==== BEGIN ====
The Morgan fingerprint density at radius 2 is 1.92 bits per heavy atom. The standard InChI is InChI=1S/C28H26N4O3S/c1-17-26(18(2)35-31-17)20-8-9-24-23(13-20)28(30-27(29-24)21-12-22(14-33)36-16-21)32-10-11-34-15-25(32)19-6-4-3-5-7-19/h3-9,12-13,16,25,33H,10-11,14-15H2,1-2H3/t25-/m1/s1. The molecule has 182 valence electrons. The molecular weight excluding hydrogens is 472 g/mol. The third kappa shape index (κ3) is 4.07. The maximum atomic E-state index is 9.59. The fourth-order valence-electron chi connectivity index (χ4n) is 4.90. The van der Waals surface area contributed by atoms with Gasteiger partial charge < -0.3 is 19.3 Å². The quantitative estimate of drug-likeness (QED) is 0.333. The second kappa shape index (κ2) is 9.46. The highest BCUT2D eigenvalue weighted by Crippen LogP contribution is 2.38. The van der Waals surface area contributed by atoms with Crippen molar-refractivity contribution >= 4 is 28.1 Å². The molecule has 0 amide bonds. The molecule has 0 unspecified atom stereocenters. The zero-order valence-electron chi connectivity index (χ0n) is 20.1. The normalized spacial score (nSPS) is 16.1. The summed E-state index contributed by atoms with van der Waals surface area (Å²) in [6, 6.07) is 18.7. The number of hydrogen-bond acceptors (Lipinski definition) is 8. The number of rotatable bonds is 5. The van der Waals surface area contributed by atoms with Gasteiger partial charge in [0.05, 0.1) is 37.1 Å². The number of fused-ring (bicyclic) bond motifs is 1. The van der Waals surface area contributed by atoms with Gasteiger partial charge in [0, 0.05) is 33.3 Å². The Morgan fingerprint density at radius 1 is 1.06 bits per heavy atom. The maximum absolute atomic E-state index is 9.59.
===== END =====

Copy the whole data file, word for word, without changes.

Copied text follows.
The Morgan fingerprint density at radius 2 is 1.92 bits per heavy atom. The standard InChI is InChI=1S/C28H26N4O3S/c1-17-26(18(2)35-31-17)20-8-9-24-23(13-20)28(30-27(29-24)21-12-22(14-33)36-16-21)32-10-11-34-15-25(32)19-6-4-3-5-7-19/h3-9,12-13,16,25,33H,10-11,14-15H2,1-2H3/t25-/m1/s1. The molecule has 182 valence electrons. The molecular weight excluding hydrogens is 472 g/mol. The third kappa shape index (κ3) is 4.07. The maximum atomic E-state index is 9.59. The fourth-order valence-electron chi connectivity index (χ4n) is 4.90. The van der Waals surface area contributed by atoms with Gasteiger partial charge < -0.3 is 19.3 Å². The quantitative estimate of drug-likeness (QED) is 0.333. The second kappa shape index (κ2) is 9.46. The highest BCUT2D eigenvalue weighted by Crippen LogP contribution is 2.38. The van der Waals surface area contributed by atoms with Crippen molar-refractivity contribution >= 4 is 28.1 Å². The molecule has 0 amide bonds. The molecule has 0 unspecified atom stereocenters. The zero-order valence-electron chi connectivity index (χ0n) is 20.1. The normalized spacial score (nSPS) is 16.1. The summed E-state index contributed by atoms with van der Waals surface area (Å²) in [6, 6.07) is 18.7. The number of hydrogen-bond acceptors (Lipinski definition) is 8. The number of rotatable bonds is 5. The van der Waals surface area contributed by atoms with Gasteiger partial charge in [0.05, 0.1) is 37.1 Å². The number of fused-ring (bicyclic) bond motifs is 1. The van der Waals surface area contributed by atoms with Gasteiger partial charge in [0, 0.05) is 33.3 Å². The Morgan fingerprint density at radius 1 is 1.06 bits per heavy atom. The maximum absolute atomic E-state index is 9.59.